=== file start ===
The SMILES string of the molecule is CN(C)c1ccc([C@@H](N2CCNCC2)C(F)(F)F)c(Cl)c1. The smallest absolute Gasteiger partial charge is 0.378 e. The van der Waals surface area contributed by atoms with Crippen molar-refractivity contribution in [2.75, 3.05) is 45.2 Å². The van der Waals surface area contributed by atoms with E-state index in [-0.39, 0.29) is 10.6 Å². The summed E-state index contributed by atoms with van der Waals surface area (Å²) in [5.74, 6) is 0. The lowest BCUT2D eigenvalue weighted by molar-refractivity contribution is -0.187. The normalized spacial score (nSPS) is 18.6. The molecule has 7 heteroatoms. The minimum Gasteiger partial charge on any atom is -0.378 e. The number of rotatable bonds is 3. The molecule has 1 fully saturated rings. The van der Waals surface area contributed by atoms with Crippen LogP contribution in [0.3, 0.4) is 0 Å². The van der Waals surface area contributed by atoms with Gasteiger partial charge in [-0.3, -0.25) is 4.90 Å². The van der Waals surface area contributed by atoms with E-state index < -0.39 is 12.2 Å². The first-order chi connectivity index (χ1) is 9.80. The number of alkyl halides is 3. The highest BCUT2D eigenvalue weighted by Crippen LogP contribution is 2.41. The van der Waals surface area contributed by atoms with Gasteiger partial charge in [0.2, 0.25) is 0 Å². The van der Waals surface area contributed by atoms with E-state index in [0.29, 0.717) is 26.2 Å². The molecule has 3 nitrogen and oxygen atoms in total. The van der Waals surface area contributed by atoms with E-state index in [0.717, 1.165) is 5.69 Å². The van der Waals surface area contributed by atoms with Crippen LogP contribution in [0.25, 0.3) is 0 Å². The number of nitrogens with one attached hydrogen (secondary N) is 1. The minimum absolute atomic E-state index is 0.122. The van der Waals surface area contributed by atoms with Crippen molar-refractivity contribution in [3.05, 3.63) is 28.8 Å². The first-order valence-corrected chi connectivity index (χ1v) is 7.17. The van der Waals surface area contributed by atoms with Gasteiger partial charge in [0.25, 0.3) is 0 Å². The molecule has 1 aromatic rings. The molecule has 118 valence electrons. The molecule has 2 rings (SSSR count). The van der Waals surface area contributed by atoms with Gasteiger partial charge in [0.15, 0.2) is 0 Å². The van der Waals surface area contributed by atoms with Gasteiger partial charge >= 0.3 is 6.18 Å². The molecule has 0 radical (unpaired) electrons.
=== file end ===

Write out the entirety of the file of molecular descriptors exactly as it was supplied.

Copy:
The SMILES string of the molecule is CN(C)c1ccc([C@@H](N2CCNCC2)C(F)(F)F)c(Cl)c1. The smallest absolute Gasteiger partial charge is 0.378 e. The van der Waals surface area contributed by atoms with Crippen molar-refractivity contribution in [2.75, 3.05) is 45.2 Å². The van der Waals surface area contributed by atoms with E-state index in [-0.39, 0.29) is 10.6 Å². The summed E-state index contributed by atoms with van der Waals surface area (Å²) in [5.74, 6) is 0. The lowest BCUT2D eigenvalue weighted by molar-refractivity contribution is -0.187. The normalized spacial score (nSPS) is 18.6. The molecule has 7 heteroatoms. The minimum Gasteiger partial charge on any atom is -0.378 e. The number of rotatable bonds is 3. The molecule has 1 fully saturated rings. The van der Waals surface area contributed by atoms with Crippen LogP contribution in [0.3, 0.4) is 0 Å². The van der Waals surface area contributed by atoms with Gasteiger partial charge in [-0.3, -0.25) is 4.90 Å². The van der Waals surface area contributed by atoms with E-state index < -0.39 is 12.2 Å². The first-order chi connectivity index (χ1) is 9.80. The number of alkyl halides is 3. The highest BCUT2D eigenvalue weighted by Crippen LogP contribution is 2.41. The van der Waals surface area contributed by atoms with Gasteiger partial charge in [0.2, 0.25) is 0 Å². The van der Waals surface area contributed by atoms with E-state index in [0.29, 0.717) is 26.2 Å². The molecule has 3 nitrogen and oxygen atoms in total. The van der Waals surface area contributed by atoms with E-state index in [0.717, 1.165) is 5.69 Å². The van der Waals surface area contributed by atoms with Crippen LogP contribution in [0.25, 0.3) is 0 Å². The number of nitrogens with one attached hydrogen (secondary N) is 1. The minimum absolute atomic E-state index is 0.122. The van der Waals surface area contributed by atoms with Crippen molar-refractivity contribution in [3.05, 3.63) is 28.8 Å². The first-order valence-corrected chi connectivity index (χ1v) is 7.17. The van der Waals surface area contributed by atoms with Gasteiger partial charge in [0.25, 0.3) is 0 Å². The molecule has 1 aromatic rings. The molecule has 118 valence electrons. The molecule has 2 rings (SSSR count). The van der Waals surface area contributed by atoms with Gasteiger partial charge in [0.15, 0.2) is 0 Å². The van der Waals surface area contributed by atoms with Gasteiger partial charge >= 0.3 is 6.18 Å². The molecule has 0 radical (unpaired) electrons.